Anxiety is one of the most common reasons for people of all ages to seek out and attend therapy. When therapy helps to eliminate constant feelings of unease and episodes of utter panic, clients tend to look back on it as a well-chosen endeavor. In many cases, however, the therapeutic experience itself ends up being a source of anxiety. Such anxiety can arise during therapy, but is especially prevalent when therapy is first considered as an option, or just starting to be broached.
Potential clients aren’t usually in a great place to begin with, when initially considering paying large sums to talk to someone. Whatever problem an individual or couple is experiencing is going to be front and center in their consciousness, with everything else seen through that lens. It’s easy when in such a mindset to think how terrible one must be perceived by a therapist, who can’t ever before have met such a total reprobate. Obviously, they can’t look objectively at someone who’s addicted to Twitter or afraid of puppies. And talking to them will just be plain uncomfortable.
There’s lots to unpack here, but it’s easy to see why people think this way and for good reason. That being said, it’s important to step out of one’s own reality to try and see the bigger picture. A given client is immersed in his or her own world and all the goods and ills which help compose it. Therapists, however, work with many people and an experienced therapist is sure to have dealt with individuals exceedingly more troubled, disturbed or other adjective than any prospective client. Therapists also know and expect clients to doubt that when initiating contact.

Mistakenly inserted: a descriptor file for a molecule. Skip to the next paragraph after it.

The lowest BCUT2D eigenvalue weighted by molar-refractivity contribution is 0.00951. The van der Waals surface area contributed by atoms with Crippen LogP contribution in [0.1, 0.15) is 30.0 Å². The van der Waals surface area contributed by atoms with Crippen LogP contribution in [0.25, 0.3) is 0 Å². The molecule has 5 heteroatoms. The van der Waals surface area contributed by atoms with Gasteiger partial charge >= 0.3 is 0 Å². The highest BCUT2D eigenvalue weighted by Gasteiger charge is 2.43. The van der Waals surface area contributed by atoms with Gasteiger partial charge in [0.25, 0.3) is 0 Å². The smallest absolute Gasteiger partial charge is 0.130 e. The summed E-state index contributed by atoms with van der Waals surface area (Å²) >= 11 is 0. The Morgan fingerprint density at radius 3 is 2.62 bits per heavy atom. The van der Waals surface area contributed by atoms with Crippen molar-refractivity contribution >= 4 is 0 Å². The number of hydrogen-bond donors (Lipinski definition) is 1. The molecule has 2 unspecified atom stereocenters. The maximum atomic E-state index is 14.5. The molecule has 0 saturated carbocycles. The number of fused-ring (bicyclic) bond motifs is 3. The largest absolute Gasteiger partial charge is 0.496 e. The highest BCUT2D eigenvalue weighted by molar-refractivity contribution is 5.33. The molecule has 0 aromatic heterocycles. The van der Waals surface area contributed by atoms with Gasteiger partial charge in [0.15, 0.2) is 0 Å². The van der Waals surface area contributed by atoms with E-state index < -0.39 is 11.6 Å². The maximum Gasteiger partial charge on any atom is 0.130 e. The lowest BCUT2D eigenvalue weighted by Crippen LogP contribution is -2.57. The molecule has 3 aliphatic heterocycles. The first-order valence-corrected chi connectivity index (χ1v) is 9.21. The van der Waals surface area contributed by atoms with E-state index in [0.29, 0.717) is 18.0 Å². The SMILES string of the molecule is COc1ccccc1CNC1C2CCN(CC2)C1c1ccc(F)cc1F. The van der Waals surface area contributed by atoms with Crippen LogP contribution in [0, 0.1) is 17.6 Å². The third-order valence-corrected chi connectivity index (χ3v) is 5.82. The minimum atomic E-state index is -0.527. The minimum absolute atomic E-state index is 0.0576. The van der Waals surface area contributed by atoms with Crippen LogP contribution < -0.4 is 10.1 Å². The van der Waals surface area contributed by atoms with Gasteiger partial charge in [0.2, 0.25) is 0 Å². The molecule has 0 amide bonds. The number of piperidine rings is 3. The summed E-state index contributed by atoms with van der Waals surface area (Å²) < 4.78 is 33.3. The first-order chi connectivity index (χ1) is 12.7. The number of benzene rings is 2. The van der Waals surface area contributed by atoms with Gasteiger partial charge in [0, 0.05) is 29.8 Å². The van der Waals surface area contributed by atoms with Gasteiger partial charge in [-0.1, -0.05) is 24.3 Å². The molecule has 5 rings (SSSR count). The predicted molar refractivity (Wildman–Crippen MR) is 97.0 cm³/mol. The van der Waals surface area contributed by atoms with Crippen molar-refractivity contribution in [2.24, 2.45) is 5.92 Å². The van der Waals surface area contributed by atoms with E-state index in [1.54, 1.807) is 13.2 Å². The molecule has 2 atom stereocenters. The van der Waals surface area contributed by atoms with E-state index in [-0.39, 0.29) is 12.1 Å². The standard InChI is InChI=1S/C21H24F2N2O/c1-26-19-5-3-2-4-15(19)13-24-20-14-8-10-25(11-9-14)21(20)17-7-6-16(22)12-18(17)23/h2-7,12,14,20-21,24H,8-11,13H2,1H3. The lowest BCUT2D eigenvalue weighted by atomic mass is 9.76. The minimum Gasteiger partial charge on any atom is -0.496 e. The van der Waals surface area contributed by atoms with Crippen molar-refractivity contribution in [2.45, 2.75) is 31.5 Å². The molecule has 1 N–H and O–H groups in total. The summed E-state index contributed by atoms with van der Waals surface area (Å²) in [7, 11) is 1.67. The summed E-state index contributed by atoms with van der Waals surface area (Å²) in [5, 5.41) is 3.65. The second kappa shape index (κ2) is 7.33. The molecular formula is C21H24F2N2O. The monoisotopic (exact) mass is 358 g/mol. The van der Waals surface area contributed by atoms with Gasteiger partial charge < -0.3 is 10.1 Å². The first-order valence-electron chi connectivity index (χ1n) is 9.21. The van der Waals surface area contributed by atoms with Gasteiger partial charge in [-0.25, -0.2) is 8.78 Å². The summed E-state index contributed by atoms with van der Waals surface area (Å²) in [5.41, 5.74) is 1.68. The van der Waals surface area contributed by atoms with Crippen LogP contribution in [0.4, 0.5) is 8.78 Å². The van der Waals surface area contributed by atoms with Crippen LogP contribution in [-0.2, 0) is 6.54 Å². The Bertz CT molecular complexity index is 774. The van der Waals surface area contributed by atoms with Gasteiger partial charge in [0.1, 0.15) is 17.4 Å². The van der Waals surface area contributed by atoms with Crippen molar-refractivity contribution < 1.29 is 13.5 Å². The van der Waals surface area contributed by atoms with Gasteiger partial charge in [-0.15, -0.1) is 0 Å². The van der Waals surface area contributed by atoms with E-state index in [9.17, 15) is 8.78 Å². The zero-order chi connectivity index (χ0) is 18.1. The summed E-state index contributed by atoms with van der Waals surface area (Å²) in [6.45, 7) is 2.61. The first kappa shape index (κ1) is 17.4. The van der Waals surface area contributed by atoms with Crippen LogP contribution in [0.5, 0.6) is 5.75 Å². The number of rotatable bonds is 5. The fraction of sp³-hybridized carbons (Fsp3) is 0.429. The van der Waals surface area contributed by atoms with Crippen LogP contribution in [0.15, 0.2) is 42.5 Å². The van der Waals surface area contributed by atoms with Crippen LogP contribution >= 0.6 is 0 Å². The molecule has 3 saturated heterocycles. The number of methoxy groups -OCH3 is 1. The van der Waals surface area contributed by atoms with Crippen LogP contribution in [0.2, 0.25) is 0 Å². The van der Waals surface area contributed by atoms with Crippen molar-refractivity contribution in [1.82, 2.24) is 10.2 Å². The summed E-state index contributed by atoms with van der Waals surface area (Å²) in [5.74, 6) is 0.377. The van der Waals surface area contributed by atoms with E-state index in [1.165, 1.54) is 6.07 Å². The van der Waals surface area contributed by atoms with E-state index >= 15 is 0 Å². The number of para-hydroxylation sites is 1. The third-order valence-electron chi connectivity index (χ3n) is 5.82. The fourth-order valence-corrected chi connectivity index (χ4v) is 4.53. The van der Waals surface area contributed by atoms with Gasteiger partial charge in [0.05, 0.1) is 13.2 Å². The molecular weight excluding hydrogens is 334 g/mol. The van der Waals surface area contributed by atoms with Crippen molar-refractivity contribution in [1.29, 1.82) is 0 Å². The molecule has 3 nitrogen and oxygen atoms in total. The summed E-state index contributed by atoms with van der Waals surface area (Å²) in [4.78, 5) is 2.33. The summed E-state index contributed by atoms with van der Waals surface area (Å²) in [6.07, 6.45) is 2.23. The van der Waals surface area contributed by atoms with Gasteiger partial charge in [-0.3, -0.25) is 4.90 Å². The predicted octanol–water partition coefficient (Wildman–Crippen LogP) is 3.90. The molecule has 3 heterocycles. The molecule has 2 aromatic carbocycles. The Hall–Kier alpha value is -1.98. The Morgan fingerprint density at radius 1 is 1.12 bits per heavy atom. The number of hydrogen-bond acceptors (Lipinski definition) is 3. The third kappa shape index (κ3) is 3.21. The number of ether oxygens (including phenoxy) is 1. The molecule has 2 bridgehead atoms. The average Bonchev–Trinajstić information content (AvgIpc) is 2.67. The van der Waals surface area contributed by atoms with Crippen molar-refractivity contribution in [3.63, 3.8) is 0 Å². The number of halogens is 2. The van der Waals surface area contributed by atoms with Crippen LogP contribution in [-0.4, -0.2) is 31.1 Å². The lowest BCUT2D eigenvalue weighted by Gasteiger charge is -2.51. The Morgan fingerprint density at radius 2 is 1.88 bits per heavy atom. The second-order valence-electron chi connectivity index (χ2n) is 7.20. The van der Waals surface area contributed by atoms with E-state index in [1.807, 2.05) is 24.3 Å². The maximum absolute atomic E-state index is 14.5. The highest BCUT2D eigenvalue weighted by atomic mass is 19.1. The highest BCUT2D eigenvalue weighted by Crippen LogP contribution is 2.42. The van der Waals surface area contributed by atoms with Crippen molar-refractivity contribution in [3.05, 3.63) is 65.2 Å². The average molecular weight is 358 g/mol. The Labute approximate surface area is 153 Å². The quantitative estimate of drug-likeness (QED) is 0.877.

In regards to being uncomfortable, therapy is assuredly - at least at some points - going to be somewhat uncomfortable. This is because therapy takes place within the context of life, which is a largely uncomfortable phenomenon. So an important consideration here is that although going to therapy and sharing difficult feelings can be uncomfortable initially, continuing to suffer in silence will, in all likelihood, be significantly less comfortable.
Even once therapy begins, there is plenty of room for anxiety. Sometimes it results from the knowledge that disclosing something particularly difficult or embarrassing has been put off. This is basically the same situation as that previously discussed, except hopefully with the added benefit of a preexisting, positive therapeutic relationship.
Which is a great segue to discomfort arising from therapeutic relationships lacking in positivity. If therapy has gone on for some time and still feels mostly uncomfortable, something is likely not working as it should. It goes without saying that a therapeutic relationship should be terminated immediately, when a therapist overtly or covertly does anything to cause a client discomfort. In less extreme cases, however, it’s generally a good idea to raise the issue in session. A great many things, but not all, can be resolved through conversation. But when anxiety persists contrary to all efforts, bear in mind that therapy is ultimately a capitalist process and clients are customers. If you and your therapist cannot collaboratively create a comfortable experience, it’s probably time to look for a new therapist.
By Elliott Blitenthal